Dev Whistleblowers and the Need for Developer Ethics
Dev Whistleblowers and the Need for Developer Ethics
As a developer, what do you do when your company begins conducting harmful or unethical practices? Find out more and get some resources here.
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Whistleblowers have a long-established, respected but tumultuous history in exposing some of the worst examples of human rights abuse and unethical or illegal activity by governments, corporations, and industries. Their alumni include W. Mark Felt (a.k.a "Deep Throat"), Cathy Massiter, Sibel Edmonds, Aaron Schwartz, and Chelsea Manning.
Over the last week two additional names were added to the group:
Sandy Parakilas - former platform operations manager at Facebook who claimed that his warnings about the firm’s lax data protection standards were ignored, during a session with the Digital, Culture, Media and Sports committee of the UK Government.
Christopher Wylie - former researcher and data scientist at Cambridge Analytica who came forward to The Guardian Observer and New York Times with the news that his company had misused the data of Facebook users without their permission.
Both have been sharing their stories respectively. What is telling about both whistleblowers, is that one (Parakilas) only took his concerns outside the company several years after the fact, and the other (Wylie) only after an extensive investigation by journalists, lead by Carole Cadwalladr.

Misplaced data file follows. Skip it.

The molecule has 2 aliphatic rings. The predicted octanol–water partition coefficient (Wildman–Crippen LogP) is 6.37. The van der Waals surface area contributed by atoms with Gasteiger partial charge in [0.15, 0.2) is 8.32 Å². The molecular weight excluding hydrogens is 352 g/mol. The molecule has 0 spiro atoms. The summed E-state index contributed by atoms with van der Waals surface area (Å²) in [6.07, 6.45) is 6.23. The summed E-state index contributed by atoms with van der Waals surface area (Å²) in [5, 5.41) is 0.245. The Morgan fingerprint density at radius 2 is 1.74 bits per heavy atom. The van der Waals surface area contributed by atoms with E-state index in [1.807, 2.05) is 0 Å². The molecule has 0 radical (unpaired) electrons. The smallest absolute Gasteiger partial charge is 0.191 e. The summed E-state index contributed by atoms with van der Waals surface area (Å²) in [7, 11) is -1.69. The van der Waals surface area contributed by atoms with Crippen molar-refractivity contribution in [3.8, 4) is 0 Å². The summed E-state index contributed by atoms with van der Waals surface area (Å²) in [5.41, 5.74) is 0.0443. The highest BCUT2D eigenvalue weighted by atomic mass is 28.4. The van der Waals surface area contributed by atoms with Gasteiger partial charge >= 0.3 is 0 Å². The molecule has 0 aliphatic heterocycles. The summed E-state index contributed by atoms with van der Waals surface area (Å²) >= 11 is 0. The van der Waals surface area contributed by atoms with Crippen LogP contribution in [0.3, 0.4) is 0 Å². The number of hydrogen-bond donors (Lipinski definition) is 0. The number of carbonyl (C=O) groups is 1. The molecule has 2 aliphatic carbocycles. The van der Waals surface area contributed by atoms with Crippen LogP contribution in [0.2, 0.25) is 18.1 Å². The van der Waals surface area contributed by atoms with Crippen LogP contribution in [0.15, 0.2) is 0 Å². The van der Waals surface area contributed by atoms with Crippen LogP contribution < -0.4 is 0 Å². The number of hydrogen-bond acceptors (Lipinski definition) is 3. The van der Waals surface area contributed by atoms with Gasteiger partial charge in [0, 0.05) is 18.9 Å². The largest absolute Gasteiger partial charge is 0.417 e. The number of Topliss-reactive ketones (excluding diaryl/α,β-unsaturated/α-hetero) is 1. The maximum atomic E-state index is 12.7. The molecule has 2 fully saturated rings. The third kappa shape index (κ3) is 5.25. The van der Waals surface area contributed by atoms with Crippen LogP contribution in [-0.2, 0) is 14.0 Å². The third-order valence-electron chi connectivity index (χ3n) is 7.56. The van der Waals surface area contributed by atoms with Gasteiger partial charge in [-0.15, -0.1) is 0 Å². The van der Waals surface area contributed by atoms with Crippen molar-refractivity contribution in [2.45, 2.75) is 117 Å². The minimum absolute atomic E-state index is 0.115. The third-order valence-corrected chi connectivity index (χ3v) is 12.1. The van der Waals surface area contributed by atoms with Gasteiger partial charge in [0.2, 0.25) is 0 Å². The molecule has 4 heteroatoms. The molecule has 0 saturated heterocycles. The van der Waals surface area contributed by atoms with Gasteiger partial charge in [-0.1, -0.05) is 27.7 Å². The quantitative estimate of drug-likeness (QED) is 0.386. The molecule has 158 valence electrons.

Further, they are hardly in a position of heroism like other whistleblowers. Whilst we can assume Wylie presumably signed away some kind of criminal evidence waiver (yet who knows how this will pan out in terms of civil lawsuits) it's notable that both have gotten off pretty lightly. Wylie is hardly an example of an ignorant coder working in a siloed compartment of a bigger project; he was a strategist and decision maker with a reasonable amount of weight. However, Cambridge Analytica tries to dismiss him as a contractor gone rogue. So far Wylie's biggest laments are of his banning from social media:
Parakilas now works for Uber and let's face it, Wylie has an acumen of skills that people are going to be clamoring for. Hardly the stuff of historic whistleblowers who risked life and limb to reveal wrongdoings.
When Developers Speak Out
They're not the first in tech to come forth with evidence of wrongdoings. In 2016, Bill Sourour started a lively stream of confessions and stories on sites such as Medium and Reddit with his post "The Code I'm Still Ashamed Of," in which he recounts that sixteen years ago, Sourour built a website at his client’s request promoting a prescription drug while masquerading as an online quiz — despite Canada’s strict laws on medical marketing. No matter how people answered, the site always recommended the same drug. Right before the happy client took the team out for a steak dinner, a co-worker sent him a news story about a teenaged girl who’d committed suicide after taking their drug. It's side effects had included severe depression and suicidal thoughts.